On March 16, 2010, the Commission published an NPRM responding to the commenters' suggestions and proposing four substantive Rule amendments. First, to allow Mid-Level Ethanol blend labeling above 10 percent and below 50 percent concentration, the proposed amendments would have required rating ethanol fuels by the amount of ethanol in the blend, rather than by the principal component of the fuel. Second, the proposed amendments would have required retailers to post labels disclosing a Mid-Level Ethanol blend's ethanol content by displaying a broad range of “10 to 70 percent ethanol,” a narrower range, or a specific percentage. Third, the proposed amendments would have required all ethanol fuel labels, including those for E85,[15] to contain the additional disclosures “may harm some vehicles” and “check owner's manual.” In the NPRM, the Commission explained that “[t]his additional information should assist consumers in identifying the proper fuel for their vehicles.” [16] Fourth, the proposed amendments would have allowed the On-Line Method. After reviewing ASTM D2885, the Commission agreed that the method yielded the same results as the method the Rule currently allows.[17] Finally, the Commission proposed minor miscellaneous amendments, which included updating certain ASTM standard references, modifying the Rule language for clarification, and addressing some typographical errors.[18]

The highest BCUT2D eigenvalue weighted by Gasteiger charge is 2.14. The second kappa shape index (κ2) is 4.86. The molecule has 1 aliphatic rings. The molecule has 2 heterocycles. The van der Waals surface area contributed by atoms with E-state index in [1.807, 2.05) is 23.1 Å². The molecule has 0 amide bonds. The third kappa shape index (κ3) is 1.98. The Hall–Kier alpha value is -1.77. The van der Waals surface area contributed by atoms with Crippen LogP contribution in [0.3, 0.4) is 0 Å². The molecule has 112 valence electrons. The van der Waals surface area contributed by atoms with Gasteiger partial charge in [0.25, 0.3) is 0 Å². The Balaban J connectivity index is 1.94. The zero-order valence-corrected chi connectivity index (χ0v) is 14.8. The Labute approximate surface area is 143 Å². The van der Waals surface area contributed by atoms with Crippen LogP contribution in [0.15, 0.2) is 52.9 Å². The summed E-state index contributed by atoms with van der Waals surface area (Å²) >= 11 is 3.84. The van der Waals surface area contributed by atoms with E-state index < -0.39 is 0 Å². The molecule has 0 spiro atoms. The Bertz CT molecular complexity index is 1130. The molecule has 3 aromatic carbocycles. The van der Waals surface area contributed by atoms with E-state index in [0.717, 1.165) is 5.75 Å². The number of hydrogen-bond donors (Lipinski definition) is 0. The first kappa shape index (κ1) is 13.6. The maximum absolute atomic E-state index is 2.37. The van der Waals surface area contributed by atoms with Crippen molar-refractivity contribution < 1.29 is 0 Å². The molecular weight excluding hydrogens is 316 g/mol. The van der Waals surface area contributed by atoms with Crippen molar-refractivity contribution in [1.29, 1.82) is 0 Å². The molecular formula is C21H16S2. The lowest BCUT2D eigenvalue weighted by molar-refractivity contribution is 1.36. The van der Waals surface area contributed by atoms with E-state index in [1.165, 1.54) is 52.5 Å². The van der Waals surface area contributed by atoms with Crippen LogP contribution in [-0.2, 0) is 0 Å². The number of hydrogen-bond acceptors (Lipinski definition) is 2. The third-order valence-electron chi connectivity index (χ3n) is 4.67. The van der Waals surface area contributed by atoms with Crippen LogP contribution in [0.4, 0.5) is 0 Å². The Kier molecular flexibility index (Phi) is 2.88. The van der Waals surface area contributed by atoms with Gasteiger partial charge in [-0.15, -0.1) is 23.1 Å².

The Commission did not propose revising the Rule's biodiesel fuel provisions. The Commission explained that rating blends at or below 5 percent would unnecessarily burden producers. Furthermore, the Commission noted, retailers that blended biodiesel could either test the resulting blend, or blend in a manner that would ensure that the fuel fell within one of the Rule's three biodiesel labeling categories, and, therefore, did not need rating information to comply with the Rule.[19] With respect to biomass-based diesel, the Commission explained that, under EISA, it had no discretion to exempt any biomass-based diesel from the Rule's labeling requirements.[20]